The art of making movie posters.

The art of making movie posters 

Kannada film fraternity shares how these artworks have evolved and why they are integral to a film’s success

Director Rohit Padaki's film 'Ratnan Prapancha'.

Movie posters are more than just promotional material. They are the first look of a film, also an introduction of things to come. 

Artists from Sandalwood tell Metrolife how the art of making movie posters has evolved with time and the challenges it faces now. 

Early years 

The poster of the first Kannada talkie, ‘Sati Sulochana’, was made using block printing. Subsequent films made by Honnappa Bhagavathar and Gubbi Veeranna used the same technique, says Sandalwood art director and actor Arun Sagar. 

The poster makers had to ensure the fonts were written big and clearly and without mistakes. Actor B Suresh shares, “In those days, Tamil artists used to make Kannada posters. Making sure that they wrote Kannada titles without any mistake was a task.” 

Earlier posters would simply carry the movie title and names of the director and producer. But they became a medium of story-telling with the advent of analogue printing later. “In the poster of ‘Bangarada Manushya’, you could now see that Rajkumar’s character was a farmer. In the poster of ‘Nagarahaavu’, you could see the location the film was set in,” he says.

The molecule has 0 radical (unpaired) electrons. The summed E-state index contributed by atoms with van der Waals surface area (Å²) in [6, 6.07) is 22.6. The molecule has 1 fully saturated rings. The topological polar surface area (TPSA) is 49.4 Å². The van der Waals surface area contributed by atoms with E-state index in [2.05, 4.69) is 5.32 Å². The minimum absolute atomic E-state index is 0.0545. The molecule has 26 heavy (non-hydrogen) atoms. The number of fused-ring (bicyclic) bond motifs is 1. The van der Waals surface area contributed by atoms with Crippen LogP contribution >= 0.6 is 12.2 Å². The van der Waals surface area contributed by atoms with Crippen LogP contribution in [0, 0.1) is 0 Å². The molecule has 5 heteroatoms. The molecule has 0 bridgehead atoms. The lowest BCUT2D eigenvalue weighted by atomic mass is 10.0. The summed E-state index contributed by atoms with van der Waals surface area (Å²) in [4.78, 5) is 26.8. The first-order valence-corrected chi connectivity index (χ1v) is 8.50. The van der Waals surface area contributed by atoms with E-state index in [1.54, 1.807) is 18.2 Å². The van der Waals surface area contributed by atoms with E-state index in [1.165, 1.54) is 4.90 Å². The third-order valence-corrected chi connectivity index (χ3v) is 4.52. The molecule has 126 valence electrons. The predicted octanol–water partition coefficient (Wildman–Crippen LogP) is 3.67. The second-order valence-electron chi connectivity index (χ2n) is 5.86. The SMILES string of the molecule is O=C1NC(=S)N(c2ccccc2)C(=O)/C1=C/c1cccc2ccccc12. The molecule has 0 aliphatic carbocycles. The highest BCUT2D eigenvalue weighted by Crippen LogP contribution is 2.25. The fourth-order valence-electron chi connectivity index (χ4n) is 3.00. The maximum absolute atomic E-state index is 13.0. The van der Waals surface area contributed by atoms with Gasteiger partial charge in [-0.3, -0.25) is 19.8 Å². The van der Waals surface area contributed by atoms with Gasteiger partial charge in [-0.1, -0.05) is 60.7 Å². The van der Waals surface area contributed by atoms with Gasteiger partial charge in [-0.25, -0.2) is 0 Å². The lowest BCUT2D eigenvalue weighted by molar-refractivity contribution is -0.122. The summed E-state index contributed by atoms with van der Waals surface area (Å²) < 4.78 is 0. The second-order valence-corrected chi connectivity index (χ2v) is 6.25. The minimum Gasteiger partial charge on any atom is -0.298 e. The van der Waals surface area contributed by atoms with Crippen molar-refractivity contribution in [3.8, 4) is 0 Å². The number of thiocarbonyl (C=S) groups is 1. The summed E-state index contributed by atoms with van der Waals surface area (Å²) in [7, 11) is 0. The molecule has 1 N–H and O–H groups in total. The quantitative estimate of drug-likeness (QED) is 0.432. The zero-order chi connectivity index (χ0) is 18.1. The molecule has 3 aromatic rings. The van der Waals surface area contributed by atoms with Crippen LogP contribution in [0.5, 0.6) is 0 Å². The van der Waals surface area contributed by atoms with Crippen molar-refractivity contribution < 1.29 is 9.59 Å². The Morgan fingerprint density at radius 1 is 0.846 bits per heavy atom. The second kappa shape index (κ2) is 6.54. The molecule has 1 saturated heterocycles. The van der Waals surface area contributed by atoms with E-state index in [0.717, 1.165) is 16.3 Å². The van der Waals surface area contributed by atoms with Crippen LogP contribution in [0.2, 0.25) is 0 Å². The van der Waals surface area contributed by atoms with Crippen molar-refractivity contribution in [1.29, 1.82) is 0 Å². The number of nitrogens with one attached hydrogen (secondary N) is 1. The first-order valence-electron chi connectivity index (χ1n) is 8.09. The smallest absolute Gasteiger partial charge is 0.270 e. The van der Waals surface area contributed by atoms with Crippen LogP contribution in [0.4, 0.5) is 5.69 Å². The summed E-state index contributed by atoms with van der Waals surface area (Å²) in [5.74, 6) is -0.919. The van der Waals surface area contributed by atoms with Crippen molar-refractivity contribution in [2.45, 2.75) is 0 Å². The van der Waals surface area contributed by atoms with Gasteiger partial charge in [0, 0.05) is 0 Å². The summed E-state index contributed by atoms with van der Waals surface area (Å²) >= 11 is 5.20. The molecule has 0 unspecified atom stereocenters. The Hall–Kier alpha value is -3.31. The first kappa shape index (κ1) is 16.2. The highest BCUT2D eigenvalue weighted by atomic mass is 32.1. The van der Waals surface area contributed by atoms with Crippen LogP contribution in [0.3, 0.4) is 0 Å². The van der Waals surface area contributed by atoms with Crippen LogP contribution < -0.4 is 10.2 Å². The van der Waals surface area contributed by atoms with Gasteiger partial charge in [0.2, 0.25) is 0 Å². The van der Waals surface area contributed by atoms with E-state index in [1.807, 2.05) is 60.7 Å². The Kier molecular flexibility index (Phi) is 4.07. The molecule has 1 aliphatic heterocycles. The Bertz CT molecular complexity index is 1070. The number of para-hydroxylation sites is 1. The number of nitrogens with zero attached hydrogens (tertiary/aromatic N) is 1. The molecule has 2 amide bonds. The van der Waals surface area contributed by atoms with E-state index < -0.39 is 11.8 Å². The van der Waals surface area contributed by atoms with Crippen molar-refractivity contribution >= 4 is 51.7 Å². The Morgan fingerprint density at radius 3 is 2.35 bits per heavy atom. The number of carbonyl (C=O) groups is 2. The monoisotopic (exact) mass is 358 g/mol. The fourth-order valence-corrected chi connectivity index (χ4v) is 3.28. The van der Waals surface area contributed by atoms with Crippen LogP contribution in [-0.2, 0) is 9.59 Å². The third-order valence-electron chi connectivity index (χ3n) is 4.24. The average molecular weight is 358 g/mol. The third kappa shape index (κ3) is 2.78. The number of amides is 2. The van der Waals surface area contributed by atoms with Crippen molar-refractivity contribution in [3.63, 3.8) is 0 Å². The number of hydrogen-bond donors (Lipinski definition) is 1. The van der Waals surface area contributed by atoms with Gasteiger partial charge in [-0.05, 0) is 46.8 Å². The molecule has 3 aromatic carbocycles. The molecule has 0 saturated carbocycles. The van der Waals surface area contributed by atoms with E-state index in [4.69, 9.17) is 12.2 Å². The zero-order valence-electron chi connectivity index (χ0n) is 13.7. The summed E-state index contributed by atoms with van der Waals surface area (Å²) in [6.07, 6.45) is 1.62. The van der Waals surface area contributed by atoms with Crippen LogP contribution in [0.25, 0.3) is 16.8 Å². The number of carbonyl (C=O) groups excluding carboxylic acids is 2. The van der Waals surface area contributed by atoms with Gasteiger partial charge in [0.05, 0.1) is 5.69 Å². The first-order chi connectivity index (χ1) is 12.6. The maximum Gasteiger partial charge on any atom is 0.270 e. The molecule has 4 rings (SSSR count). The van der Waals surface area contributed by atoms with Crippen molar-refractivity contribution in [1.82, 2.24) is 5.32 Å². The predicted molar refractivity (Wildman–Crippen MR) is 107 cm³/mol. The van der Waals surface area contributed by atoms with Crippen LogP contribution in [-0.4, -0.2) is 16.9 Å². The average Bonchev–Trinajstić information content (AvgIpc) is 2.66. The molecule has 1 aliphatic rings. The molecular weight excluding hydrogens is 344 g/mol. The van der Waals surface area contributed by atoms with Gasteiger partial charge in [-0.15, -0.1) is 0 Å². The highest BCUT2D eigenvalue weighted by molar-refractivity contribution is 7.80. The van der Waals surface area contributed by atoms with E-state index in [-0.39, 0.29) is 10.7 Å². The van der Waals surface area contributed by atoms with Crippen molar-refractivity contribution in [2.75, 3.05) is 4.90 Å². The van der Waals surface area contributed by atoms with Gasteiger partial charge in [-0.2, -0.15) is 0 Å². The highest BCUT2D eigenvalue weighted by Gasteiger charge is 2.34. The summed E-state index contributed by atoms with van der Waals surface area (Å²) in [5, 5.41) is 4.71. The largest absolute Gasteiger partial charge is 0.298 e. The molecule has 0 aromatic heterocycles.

The creative evolution also lent heft to the profession. Earlier, posters were made by painters and illustrators but later on, people started specialising in poster making.

Then vs now 

The digital medium has sped up the process but it has taken away from the artistic rigour. Film photographer Srivatsa Shandilya says, “Earlier posters would make use of spray paint or would require cut-and-paste work. Since technology was limited, we had to constantly innovate and find solutions. Now things have become simpler, and the magic that one used to experience while making posters in the analogue era is missing.”

K Suchendra Prasad gets nostalgic about yesteryear artists like Mani and Gangadhar. They used to paint the faces of heroes and heroines manually, capturing the facial nuances down to their expressions.

“Now we don’t get to see that intensity (in the posters) despite the technological advancements we have made,” says the actor. 

But there are outliers in each era. Srivatsa gives an example of the poster of the 2010 film ‘Sugreeva’ that he had shot. In the poster, Shivrajakumar, the lead actor, is shooting through a glass wall.

 “For that photo, I asked Shivrajakumar to lie on the floor. I later inverted the photograph and added an image of shattered glass using Photoshop to create the poster. (Bollywood film) ‘Dabangg’ made a similar poster after this.”

The purpose of a movie poster 

According to actor B Suresh, a movie poster should check the following boxes

Archival: A movie poster should have a strong recall value so you can remember it for years and decades.

Invitation: It should get the fans of an actor excited and eagerly waiting for the film.

Promotions: The image should capture the essence of the film.